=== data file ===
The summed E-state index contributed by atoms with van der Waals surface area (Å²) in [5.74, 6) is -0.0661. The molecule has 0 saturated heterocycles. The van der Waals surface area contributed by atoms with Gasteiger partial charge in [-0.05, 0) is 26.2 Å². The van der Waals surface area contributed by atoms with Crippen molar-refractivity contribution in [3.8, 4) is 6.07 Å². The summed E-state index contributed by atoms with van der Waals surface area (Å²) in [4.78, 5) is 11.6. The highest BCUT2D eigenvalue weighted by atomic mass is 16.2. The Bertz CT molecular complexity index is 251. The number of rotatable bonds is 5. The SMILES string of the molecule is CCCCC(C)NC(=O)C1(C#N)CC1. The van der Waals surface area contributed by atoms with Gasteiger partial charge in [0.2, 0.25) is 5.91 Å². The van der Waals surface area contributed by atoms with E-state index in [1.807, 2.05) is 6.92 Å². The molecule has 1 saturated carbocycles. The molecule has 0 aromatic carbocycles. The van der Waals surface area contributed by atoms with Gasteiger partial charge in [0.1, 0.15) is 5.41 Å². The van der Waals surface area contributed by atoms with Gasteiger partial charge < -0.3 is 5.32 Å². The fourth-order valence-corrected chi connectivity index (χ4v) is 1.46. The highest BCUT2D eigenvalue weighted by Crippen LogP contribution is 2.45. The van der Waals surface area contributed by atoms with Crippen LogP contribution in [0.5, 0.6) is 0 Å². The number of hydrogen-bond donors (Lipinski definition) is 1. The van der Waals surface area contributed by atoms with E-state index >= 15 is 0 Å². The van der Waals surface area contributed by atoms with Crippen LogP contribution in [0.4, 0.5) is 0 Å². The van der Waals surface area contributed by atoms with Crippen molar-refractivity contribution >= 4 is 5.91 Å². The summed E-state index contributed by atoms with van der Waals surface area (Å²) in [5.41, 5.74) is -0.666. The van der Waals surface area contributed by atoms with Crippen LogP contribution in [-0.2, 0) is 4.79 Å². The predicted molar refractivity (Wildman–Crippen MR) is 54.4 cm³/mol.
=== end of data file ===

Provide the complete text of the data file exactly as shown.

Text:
The summed E-state index contributed by atoms with van der Waals surface area (Å²) in [5.74, 6) is -0.0661. The molecule has 0 saturated heterocycles. The van der Waals surface area contributed by atoms with Gasteiger partial charge in [-0.05, 0) is 26.2 Å². The van der Waals surface area contributed by atoms with Crippen molar-refractivity contribution in [3.8, 4) is 6.07 Å². The summed E-state index contributed by atoms with van der Waals surface area (Å²) in [4.78, 5) is 11.6. The highest BCUT2D eigenvalue weighted by atomic mass is 16.2. The Bertz CT molecular complexity index is 251. The number of rotatable bonds is 5. The SMILES string of the molecule is CCCCC(C)NC(=O)C1(C#N)CC1. The van der Waals surface area contributed by atoms with Gasteiger partial charge in [0.2, 0.25) is 5.91 Å². The van der Waals surface area contributed by atoms with E-state index in [1.807, 2.05) is 6.92 Å². The molecule has 1 saturated carbocycles. The molecule has 0 aromatic carbocycles. The van der Waals surface area contributed by atoms with Gasteiger partial charge in [0.1, 0.15) is 5.41 Å². The van der Waals surface area contributed by atoms with Gasteiger partial charge < -0.3 is 5.32 Å². The fourth-order valence-corrected chi connectivity index (χ4v) is 1.46. The highest BCUT2D eigenvalue weighted by Crippen LogP contribution is 2.45. The van der Waals surface area contributed by atoms with Crippen LogP contribution in [0.5, 0.6) is 0 Å². The number of hydrogen-bond donors (Lipinski definition) is 1. The van der Waals surface area contributed by atoms with E-state index >= 15 is 0 Å². The van der Waals surface area contributed by atoms with Crippen LogP contribution in [0.4, 0.5) is 0 Å². The van der Waals surface area contributed by atoms with Crippen molar-refractivity contribution >= 4 is 5.91 Å². The summed E-state index contributed by atoms with van der Waals surface area (Å²) in [5.41, 5.74) is -0.666. The van der Waals surface area contributed by atoms with Crippen LogP contribution in [-0.2, 0) is 4.79 Å². The predicted molar refractivity (Wildman–Crippen MR) is 54.4 cm³/mol.